Please see 11/16/09 update about siblingship DNA tests here: "Even more about DNA half-siblingship tests"
In response to several questions over the last few weeks from some distraught donor conceived adults, I'm going to discuss DNA testing, specifically half-siblingship DNA tests, and how they can help donor conceived persons find paternal relatives.
In short, a siblingship DNA test is an autosomal (across the entire genome) test of typically 15 markers [see: Whatcha gonna do with all that junk, all that junk in your...DNA?? for more information about these markers] that two potential siblings do to determine HOW LIKELY it is that they are siblings. There is also half-siblingship tests that determine how likely it is that both individuals share one common parent. The latter is quite handy for donor conceived offspring to test whether or not they have found a sibling, especially if neither individual has a donor number.
Typically, at least one mother must be tested as well for this to be accurate. Since siblings only share 50% of their DNA, half-siblings only share about 25% of their DNA, which means that often many of the markers do not match. The mother can determine which allele at a certain marker the child inherited from her, and thus by process of elimination, which allele came from the father. If one mother is tested, this is usually enough information to determine if two individuals are related or not, but for a more conclusive result both mothers can be tested.
Siblingship DNA tests are inherently very different from paternity tests. Paternity tests are cut-and-dry. Either he's the father or he's not, with 99.999% accuracy (this has some exceptions, but not for today's discussion), because for each marker one of the child's MUST match one of his. Half-siblings are different, because for a given marker, child #1 could have alleles A and B and child #2 could have alleles C and D. While this looks like they couldn't be siblings, in reality they very well could be. The father, in fact, could have carried alleles A and C, and each child inherited a different allele.
Here's another example, which shows the importance of testing mom. Suppose child #1 carried alleles A and B, and child #2 carried alleles A and D. If child #1's mom was tested and they found that she carried alleles B and C, then these two children could be siblings. If both moms were tested and found that child #2's mom carried alleles D and E, then the possibility of the children being siblings is greatly increased (because it shows that allele A MUST have come from the father).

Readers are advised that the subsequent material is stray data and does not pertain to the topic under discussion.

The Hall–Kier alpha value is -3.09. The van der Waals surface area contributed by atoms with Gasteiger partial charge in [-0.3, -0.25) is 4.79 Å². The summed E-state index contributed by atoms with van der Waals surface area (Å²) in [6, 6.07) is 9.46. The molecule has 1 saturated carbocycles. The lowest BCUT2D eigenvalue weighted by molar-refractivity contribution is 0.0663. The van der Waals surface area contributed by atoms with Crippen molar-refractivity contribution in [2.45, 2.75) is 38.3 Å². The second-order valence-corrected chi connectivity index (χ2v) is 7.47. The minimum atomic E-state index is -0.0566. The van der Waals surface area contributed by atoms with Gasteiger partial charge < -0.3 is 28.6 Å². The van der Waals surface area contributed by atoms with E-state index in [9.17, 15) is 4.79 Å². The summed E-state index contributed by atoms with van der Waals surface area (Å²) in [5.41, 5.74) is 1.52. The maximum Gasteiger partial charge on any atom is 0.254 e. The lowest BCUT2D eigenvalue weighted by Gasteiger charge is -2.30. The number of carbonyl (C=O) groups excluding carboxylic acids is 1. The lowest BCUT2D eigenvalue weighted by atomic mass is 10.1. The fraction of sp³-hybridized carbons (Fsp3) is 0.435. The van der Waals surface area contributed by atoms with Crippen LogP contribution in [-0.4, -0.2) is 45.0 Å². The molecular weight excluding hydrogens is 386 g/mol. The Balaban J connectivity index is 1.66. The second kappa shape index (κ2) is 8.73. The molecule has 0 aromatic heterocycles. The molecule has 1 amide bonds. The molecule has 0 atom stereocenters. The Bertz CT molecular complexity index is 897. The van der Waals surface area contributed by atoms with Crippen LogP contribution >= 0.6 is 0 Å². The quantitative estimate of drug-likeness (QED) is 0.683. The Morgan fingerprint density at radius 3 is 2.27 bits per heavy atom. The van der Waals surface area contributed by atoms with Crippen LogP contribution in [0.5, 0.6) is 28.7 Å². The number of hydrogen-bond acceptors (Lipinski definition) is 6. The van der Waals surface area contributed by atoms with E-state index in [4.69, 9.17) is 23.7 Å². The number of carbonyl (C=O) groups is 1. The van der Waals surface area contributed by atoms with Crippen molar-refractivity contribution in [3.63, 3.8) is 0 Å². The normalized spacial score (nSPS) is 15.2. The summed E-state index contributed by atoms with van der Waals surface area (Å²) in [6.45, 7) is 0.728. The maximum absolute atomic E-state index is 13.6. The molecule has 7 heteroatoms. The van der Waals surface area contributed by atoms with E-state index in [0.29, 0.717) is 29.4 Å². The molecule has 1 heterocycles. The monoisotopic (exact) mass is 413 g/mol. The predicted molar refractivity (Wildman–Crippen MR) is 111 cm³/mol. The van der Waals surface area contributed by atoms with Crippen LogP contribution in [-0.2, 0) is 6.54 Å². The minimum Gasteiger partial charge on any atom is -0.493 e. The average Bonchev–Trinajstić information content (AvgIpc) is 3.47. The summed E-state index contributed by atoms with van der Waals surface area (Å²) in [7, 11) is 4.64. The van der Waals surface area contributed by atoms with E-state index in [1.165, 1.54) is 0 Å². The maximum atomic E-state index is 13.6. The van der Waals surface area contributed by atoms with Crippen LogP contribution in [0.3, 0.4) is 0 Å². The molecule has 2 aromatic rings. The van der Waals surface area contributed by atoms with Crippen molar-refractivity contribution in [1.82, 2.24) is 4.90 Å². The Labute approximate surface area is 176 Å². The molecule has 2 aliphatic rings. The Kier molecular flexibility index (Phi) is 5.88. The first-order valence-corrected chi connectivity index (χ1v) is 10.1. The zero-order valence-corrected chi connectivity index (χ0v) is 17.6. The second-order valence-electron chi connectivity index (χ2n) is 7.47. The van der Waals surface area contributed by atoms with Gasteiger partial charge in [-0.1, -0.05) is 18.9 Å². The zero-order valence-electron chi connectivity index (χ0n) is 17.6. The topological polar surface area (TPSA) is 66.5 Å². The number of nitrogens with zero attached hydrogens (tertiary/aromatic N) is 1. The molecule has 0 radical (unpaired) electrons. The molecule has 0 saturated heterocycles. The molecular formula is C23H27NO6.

If mom carried alleles A and C though, then the A allele from child #1 must have come from mom, and therefore the two children do not share a match at that marker. It does not mean, though, that they're not siblings, since the father could have had alleles A and B, thus accounting for both children, even though it's not apparent on the DNA test.
This leads me to my next point. Siblingship DNA tests are not 100% for sure. For each marker, matches between the two children are analyzed with high-tech mathematical equations by professionals, using the frequency of the allele in the general population. That is, for each allele at a marker, millions of individuals in the world also carry that same allele, but some alleles are much more rare than others. If it is one of those rare alleles, the points assigned to that match are significantly higher than if the allele is a common on in the population. The more points that accumulate the higher the relationship index.
A relationship index that is below 1.0 means that these two individuals are not related at all - this is a very conclusive (but not 100%) answer that the two people are not siblings. A relationship index that is between 1.0 and 50 generally means that it is more likely that the two individuals are siblings, but that the test was inconclusive (this can especially be the case if neither or only 1 mother is tested). A relationship index between 50 and 100 means that it's not conclusive but that it's somewhat supported, and a relationship index above 100 is considered conclusive. Most half-siblingship tests (where at least 1 mom was tested) end up somewhere between 50 and 70, but I know of several donor conceived adults who found siblings that tested well into the 90s.
For older female offspring who may be unable to test one or both mothers, testing services at CaBRI are unable to determine siblingship status, because they look solely at the X chromosome, and in order to determine which X chromosome was inherited by the donor (and thus shared with a female sibling), mom needs to be tested to eliminate her X chromosome. However, all is not lost. Most DNA testing companies can do a half-siblingship DNA test with only one mom's DNA, and it's possible, but not recommended that they could do a test of only the two alleged siblings. However, the likelihood of getting anything above a somewhat supported relationship index is practically impossible, thus it would only give you an idea. It would tell you that there's "no way in hell" that you could be siblings, but it could not tell you with much accuracy that you are siblings.
For males who have found a potential male sibling, CaBRI is the easiest and cheapest solution (but it takes quite a few weeks to get results).
For offspring of opposite sexes a DNA testing company must be used to determine siblingship status.